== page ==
The delivery of apprenticeships to SMEs urgently needs simplifying and an image makeover if smaller firms are to get the trainees they want, and schoolchildren are to be attracted to the apprenticeship route to work, says the Holt Review.
The government review by Jason Holt for making apprenticeships more accessible to smaller companies has concluded that the apprenticeship delivery system is too complicated, it fails to give employers enough power in shaping their own training needs and that the apprenticeship at an SME is still a largely attractive route into work.
The review, published Monday, calls for SMEs to have more control over what providers deliver, and that providers operate in a more competitive environment.
Mr Holt contends that while enough stakeholders and providers in the market exist, they are competing ineffectively for the end customer – the SME – and often provide conflicting advice.
Businessman Jason Holt, who started his own training centre for jewellers because of a dearth of skills in the jewellery sector, said: “Many interviewees have told me that, while they are supportive of apprentices, they don’t think they are right for their own companies or sectors. Equally, young people, parents and teachers are aware of the term “apprenticeship” but for many, their negative perception will mean that it will be a closed career option from the outset. These perceptions create a major barrier.”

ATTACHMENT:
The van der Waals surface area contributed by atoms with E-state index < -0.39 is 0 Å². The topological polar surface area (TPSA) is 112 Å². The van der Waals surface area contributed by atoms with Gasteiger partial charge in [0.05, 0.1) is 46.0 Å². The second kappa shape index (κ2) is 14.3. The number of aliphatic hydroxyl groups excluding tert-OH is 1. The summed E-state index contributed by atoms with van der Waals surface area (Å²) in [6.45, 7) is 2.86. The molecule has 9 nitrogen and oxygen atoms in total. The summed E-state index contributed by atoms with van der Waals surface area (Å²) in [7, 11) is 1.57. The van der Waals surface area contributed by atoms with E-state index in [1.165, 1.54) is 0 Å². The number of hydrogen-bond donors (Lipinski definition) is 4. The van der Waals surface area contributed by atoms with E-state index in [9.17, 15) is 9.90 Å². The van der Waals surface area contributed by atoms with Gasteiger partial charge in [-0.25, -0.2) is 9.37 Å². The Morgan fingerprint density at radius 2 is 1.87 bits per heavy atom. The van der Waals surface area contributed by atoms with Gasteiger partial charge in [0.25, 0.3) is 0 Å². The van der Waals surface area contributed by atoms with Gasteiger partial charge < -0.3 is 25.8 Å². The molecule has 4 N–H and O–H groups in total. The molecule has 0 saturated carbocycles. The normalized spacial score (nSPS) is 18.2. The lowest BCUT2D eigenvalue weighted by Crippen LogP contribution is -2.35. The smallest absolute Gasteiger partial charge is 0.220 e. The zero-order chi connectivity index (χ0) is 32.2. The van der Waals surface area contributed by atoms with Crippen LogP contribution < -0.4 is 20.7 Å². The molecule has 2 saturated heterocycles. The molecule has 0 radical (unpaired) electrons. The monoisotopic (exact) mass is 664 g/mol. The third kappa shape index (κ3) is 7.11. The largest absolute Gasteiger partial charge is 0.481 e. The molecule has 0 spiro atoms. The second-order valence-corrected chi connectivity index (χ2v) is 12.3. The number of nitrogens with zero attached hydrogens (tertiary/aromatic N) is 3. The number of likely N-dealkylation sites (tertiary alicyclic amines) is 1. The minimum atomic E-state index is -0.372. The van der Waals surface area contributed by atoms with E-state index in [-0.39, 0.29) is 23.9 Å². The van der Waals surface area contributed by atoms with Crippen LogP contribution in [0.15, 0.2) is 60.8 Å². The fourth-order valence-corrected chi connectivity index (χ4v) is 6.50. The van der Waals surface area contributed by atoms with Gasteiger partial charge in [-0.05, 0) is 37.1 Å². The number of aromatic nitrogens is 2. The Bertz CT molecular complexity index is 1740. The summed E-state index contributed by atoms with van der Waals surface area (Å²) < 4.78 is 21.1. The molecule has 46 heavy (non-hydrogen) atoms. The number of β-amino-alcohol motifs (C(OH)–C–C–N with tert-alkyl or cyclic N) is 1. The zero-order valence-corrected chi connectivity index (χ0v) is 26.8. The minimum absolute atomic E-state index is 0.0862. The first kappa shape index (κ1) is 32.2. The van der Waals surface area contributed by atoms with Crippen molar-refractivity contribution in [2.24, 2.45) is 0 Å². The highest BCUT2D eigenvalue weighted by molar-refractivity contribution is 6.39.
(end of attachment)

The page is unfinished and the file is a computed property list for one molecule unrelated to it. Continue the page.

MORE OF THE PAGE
A central criticism of the marketplace for SME apprentices is in the structure of the funder-training provider-apprentice triangle. Colleges and consultancies who administrate apprenticeship needs to small companies are, in many cases, seen to offer prescribed apprentice candidates rather than find out the specific needs of the employer. Often candidates are unsuitable. Also these providers are meant to ‘doorstop’ SMEs to establish their needs but, some SME managers say, often they do not and wait to be contacted.
Speaking to the Daily Telegraph, the Education Secretary Michael Gove said Mr Holt was “certainly right that we need to give employers, and not training providers, the power and freedom to shape their apprenticeships, and make the process as simple as possible for every employer”.
What kind of solution is best for the SME base: with diverse needs, in small quantities?
Richard Bridgman, chairman of Warren Services and a regional chair of Semta in the East of England, advocates the managed apprenticeship model.
Having campaigned long and hard for government and engineering & skills organisations to recognise the specific training needs of smaller firms – which recruit the majority of apprentices in Britain – he says his formula hands over more of the burden of administration from the employer to the training delivery partner. It is also more measurable, where bodies like Semta can assess how effective their sub-contracted training providers have been.